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March 2, 2024
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Vietnamese authorities fear domino effect from China protests, observers say

Vietnam’s communist regime is being accused of limiting coverage of widespread protests in China because of fears of a knock-on effect in a country which has a track record of jailing activists and cracking down on dissent.

Protests broke out in Chinese cities last week, with locals demonstrating against the country’s strict zero-COVID policies. They were triggered by widespread social media coverage of the deaths of 10 people in a Xinjiang region fire, trapped in a building that had been sealed off to prevent a pandemic.

Protesters called for an end to one-party rule and demanded the resignation of the country’s President and Communist Party General Secretary Xi Jinping. Authorities reacted by deploying police and security teams to arrest protestors and sealing off streets and university campuses.

Vietnam’s state-controlled media, tightly controlled by the Central Commission of Propaganda and Education of the Communist Party of Vietnam, have either been silent or offered limited coverage.

Among the major newspapers, only Tuoi Tre online reported the response of the United Nations, U.S. and U.K. to the Chinese protests. The article was published on Monday night but Tuoi Tre removed the article before dawn the next day. Early on Tuesday morning, the screen switched to an ‘error (404)’ message. The article title in a Google search contains the word “protest” but the content has been deleted.

Online newspaper VietStock posted an article on Tuesday afternoon saying China stocks slipped due to concerns about protests, only briefly stating “The protests spread over the weekend as people in major cities — including Beijing and Shanghai — took to the streets to protest China’s COVID control measures.”

Vietnam also censors news from international media. CNN’s coverage of the protests on cable was cut off and the words: “Weak signal, please understand” appeared on the screen.

“The fact that Vietnam does not report on the current situation of widespread protests in China is a manifestation of an unprofessional media system. Truth and honesty must be at the core of decent journalism,” retired army colonel Nguyen Phu Hai told RFA.

He said the Chinese people’s opposition to ‘zero-COVID’ was inevitable because they could not be expected to silently suffer hunger and thirst, or even die because of government policy.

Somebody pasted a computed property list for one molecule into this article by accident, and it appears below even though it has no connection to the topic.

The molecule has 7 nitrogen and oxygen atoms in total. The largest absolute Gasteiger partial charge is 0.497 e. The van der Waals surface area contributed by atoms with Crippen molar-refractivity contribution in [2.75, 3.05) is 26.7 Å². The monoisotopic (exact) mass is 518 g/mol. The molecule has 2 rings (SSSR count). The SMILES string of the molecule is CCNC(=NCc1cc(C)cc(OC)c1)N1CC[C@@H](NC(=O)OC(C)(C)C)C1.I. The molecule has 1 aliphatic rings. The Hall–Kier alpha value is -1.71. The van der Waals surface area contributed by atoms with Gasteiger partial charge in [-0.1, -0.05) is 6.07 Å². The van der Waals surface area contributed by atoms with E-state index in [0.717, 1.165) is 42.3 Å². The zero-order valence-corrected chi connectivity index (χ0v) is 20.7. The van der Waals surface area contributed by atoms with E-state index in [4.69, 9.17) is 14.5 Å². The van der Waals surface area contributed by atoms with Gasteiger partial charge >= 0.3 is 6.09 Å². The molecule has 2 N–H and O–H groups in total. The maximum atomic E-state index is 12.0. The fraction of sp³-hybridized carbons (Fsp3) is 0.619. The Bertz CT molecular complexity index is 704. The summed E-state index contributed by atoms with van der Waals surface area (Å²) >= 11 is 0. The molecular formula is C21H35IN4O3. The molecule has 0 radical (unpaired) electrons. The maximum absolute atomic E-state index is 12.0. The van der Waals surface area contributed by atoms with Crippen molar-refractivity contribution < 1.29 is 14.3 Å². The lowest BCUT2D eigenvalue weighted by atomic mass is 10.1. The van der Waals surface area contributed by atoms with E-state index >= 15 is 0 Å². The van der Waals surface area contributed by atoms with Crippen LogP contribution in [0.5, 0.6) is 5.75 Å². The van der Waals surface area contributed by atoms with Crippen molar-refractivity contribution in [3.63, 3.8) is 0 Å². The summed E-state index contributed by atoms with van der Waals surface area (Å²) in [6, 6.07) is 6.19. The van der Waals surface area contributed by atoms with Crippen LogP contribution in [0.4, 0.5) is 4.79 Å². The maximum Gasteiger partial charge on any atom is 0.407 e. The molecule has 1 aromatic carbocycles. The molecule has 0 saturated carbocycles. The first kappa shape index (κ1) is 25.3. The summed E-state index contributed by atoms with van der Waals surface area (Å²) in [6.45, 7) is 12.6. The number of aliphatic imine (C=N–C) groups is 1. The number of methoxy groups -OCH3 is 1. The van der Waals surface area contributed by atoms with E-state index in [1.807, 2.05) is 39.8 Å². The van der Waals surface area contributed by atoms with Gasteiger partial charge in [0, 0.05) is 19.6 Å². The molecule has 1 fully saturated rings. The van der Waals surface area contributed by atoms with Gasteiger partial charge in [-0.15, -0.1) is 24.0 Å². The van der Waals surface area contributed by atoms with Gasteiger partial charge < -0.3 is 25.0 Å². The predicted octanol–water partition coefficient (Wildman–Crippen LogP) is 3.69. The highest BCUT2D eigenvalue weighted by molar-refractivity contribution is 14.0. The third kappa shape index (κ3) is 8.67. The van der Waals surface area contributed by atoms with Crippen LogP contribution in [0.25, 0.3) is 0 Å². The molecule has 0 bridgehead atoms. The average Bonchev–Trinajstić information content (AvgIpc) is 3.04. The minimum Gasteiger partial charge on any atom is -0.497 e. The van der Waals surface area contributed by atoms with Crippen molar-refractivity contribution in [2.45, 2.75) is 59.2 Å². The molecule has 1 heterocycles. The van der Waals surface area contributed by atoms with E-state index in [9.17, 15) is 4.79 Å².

Fear of affecting diplomatic relations with China

Hanoi-based businessman Dang Thanh (renamed for security reasons) said the Vietnamese side did not report unfavorable information on Communist China for fear of affecting diplomatic and economic relations between the two countries.

Former military intelligence officer Vu Minh Tri told RFA he didn’t find the restriction of information by Vietnamese media strange, especially since Vietnam and China signed the 16-Word Guideline treaty in 1999.

“The fate of the Communist Party of China and the communist regime in China correlates with the fate of the Communist Party of Vietnam and the communist regime in Vietnam. In the context of the communist regime in China being opposed by a large number of people and people demanding change, the Vietnamese side’s silence is understandable because they are in the same boat.” he said.

The Vietnamese government is afraid

Some observers believe state-controlled media do not want or dare to report the protests because the Vietnamese government is afraid of the protesters’ sentiment spreading from a country of more than 1.4 billion people, given the context of many uncertainties in Vietnamese society.

In recent weeks, there have been protests in Vietnam’s cities and provinces by people who feared for bank savings or lost money invested in businesses. They included violent scuffles outside conglomerate Vingroup’s Hanoi headquarters when protesters came to demand the papers for holiday rental apartments they had invested in. Authorities also feared widespread bank runs after the arrest of the chairwoman of Ho Chi Minh City-based Van Thinh Phat Holdings Group for illegally issuing bonds worth tens of millions of U.S. dollars and obtaining prime real estate in the city through fraudulent means. Depositors in Saigon Joint Stock Commercial Bank (SCB) raced to withdraw their funds over suspicions of her ties to the lender.

Hanoi also has experience with protests in 2018 that brought thousands of people out of the streets of major cities to demonstrate against the Bill on Special Economic Zones.

“The situation of protests in China will affect people’s knowledge in Vietnam. It encourages the people’s desire for change. Especially in recent times when the Vietnamese Government has taken actions that are said to be indecisive in protecting the interests of the people, when they have suffered great damage from banks,” said entrepreneur Dang Thang.

“China is a more totalitarian society than Vietnam and people still protest like that. Why don’t Vietnamese people exercise their right to protest?” a Hanoi lawyer and social activist told RFA on condition of anonymity for security reasons.

“The Vietnamese state has delayed the issuance of the Demonstration Law for many years. Hopefully there will be no further delays,” said scholar Ha Hoang Hop.

Duong Quoc Chinh, who has 65,000 followers on Facebook, said he thought blocking news of the China protests in Vietnam would not be effective because it would spread on social media.

“What is the use of blocking information? People may think that imposing censorship means Vietnam’s regime is directed by the Chinese one,” he said, adding that he believes state television channel VTV will soon have to report the news.

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